• Testosterone (T) therapy. Hormone replacement therapy with T involves receiving a regular dose via injection, topical gel, patch, or through an implanted pellet. Testosterone therapy causes changes that are usually considered masculinizing, per 2016 research.
  • Estrogen (E) therapy. Hormone replacement therapy with E involves receiving a regular dose via oral tablet, injection, or patch. Estrogen therapy causes changes usually considered feminizing, the 2016 research says.

Do all trans people medically transition?

“Nope! Trans people don’t always pursue medical options like hormones or surgery.”

About 80 percent of trans people take hormones at some point in their life, but this doesn’t mean they do so permanently. Some trans people only socially transition. Additionally, many nonbinary or gender nonconforming people take smaller doses of hormone therapy to fine-tune their body’s expression of their gender.

“Everyone has a different GAC needs. Some people’s needs change over time.”

Laser hair removal

For some people, body hair is a source of gender dysphoria or discomfort. Laser hair removal offers a long-term (though not permanent) option for keeping skin smoother and hair-free. Laser hair removal is commonly used for the face, legs, arms, and back, among other areas.

Laser hair removal involves multiple sessions. A licensed healthcare professional uses a special light beam to target hair follicles, damaging them and stopping hair growth, according to 2022 research.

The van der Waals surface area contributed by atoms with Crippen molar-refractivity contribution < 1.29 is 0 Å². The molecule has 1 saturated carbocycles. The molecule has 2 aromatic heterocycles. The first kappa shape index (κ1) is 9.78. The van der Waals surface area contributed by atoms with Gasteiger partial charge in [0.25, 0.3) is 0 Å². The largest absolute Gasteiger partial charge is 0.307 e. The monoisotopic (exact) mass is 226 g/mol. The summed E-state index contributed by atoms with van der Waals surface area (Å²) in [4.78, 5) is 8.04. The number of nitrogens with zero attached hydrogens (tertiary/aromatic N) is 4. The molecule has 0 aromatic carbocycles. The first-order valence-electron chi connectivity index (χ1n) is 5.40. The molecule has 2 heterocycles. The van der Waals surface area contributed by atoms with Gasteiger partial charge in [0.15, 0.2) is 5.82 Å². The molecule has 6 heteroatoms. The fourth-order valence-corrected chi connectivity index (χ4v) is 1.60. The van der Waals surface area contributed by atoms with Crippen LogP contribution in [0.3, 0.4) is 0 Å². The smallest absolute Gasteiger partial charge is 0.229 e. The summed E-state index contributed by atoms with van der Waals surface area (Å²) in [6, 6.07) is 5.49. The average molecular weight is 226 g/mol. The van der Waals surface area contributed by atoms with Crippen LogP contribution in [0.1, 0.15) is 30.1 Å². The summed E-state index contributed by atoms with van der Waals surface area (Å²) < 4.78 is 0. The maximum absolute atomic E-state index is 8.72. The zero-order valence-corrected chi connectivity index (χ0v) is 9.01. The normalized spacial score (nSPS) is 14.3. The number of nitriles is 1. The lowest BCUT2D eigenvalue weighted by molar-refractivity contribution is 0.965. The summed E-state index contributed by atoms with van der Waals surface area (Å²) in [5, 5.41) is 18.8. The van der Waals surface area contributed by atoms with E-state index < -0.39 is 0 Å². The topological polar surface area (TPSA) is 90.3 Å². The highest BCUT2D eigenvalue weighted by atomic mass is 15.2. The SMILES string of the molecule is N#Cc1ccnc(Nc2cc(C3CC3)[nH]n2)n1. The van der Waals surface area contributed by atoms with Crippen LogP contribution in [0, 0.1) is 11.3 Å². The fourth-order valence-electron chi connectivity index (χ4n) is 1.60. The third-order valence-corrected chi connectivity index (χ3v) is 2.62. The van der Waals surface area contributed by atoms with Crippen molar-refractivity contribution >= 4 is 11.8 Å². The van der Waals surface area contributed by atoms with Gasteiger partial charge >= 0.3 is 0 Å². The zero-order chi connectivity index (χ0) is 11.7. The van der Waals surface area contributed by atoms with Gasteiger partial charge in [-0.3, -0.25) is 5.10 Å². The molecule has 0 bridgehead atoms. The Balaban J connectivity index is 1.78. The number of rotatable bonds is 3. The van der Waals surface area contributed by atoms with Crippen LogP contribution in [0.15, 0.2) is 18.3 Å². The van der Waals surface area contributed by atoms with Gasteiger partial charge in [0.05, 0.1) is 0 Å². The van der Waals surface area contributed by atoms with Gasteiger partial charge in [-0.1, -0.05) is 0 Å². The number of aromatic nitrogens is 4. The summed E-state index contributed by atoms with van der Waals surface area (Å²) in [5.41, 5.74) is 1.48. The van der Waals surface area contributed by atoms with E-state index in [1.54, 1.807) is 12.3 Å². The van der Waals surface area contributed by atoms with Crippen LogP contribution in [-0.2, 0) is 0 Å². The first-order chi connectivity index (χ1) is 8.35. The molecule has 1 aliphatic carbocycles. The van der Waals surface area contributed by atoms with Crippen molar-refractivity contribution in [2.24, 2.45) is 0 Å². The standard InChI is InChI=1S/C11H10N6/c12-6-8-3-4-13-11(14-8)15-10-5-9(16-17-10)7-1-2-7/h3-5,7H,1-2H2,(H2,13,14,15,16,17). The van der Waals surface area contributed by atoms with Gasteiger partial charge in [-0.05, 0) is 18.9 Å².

There are many different types of lasers, and finding the right one for your skin type is key. This procedure can also cause scarring and skin irritation, and it can be very expensive.

Surgical options

It is up to someone whether they need surgery as part of their transition. Trans people may want to have a variety of surgical options.

Surgical procedures that augment the chest are known colloquially as top surgery, and those that change genitalia are often referred to as bottom surgery.

Some common gender affirming surgical procedures are listed here.

  • Double mastectomy. There are many types of mastectomy, and the type of double mastectomy procedure you receive usually depends on the size of your chest. During this surgery, breast tissue is removed to create a flat or flatter chest. This may also involve removing and regrafting your nipples onto your flattened chest.
  • Breast augmentation. This surgery involves putting in breast implants to create a fuller chest. Breast augmentation is one of the most common plastic surgery procedures in the United States. Breast implants can also be removed or replaced.